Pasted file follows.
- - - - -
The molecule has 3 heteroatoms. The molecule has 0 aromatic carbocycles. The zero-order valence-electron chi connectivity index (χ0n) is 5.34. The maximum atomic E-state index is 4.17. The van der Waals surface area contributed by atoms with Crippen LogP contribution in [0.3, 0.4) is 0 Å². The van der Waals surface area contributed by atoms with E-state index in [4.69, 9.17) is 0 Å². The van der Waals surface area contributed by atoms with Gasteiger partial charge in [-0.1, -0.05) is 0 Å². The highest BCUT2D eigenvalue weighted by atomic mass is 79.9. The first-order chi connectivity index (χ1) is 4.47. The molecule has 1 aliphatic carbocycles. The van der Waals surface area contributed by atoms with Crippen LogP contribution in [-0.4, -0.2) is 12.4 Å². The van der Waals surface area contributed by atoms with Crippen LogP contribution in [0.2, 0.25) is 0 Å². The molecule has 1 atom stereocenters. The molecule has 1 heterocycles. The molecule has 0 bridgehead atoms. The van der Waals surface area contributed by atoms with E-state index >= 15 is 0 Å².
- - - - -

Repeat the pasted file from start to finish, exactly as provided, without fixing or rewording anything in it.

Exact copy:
The molecule has 3 heteroatoms. The molecule has 0 aromatic carbocycles. The zero-order valence-electron chi connectivity index (χ0n) is 5.34. The maximum atomic E-state index is 4.17. The van der Waals surface area contributed by atoms with Crippen LogP contribution in [0.3, 0.4) is 0 Å². The van der Waals surface area contributed by atoms with E-state index in [4.69, 9.17) is 0 Å². The van der Waals surface area contributed by atoms with Gasteiger partial charge in [-0.1, -0.05) is 0 Å². The highest BCUT2D eigenvalue weighted by atomic mass is 79.9. The first-order chi connectivity index (χ1) is 4.47. The molecule has 1 aliphatic carbocycles. The van der Waals surface area contributed by atoms with Crippen LogP contribution in [-0.4, -0.2) is 12.4 Å². The van der Waals surface area contributed by atoms with Crippen LogP contribution in [0.2, 0.25) is 0 Å². The molecule has 1 atom stereocenters. The molecule has 1 heterocycles. The molecule has 0 bridgehead atoms. The van der Waals surface area contributed by atoms with E-state index >= 15 is 0 Å².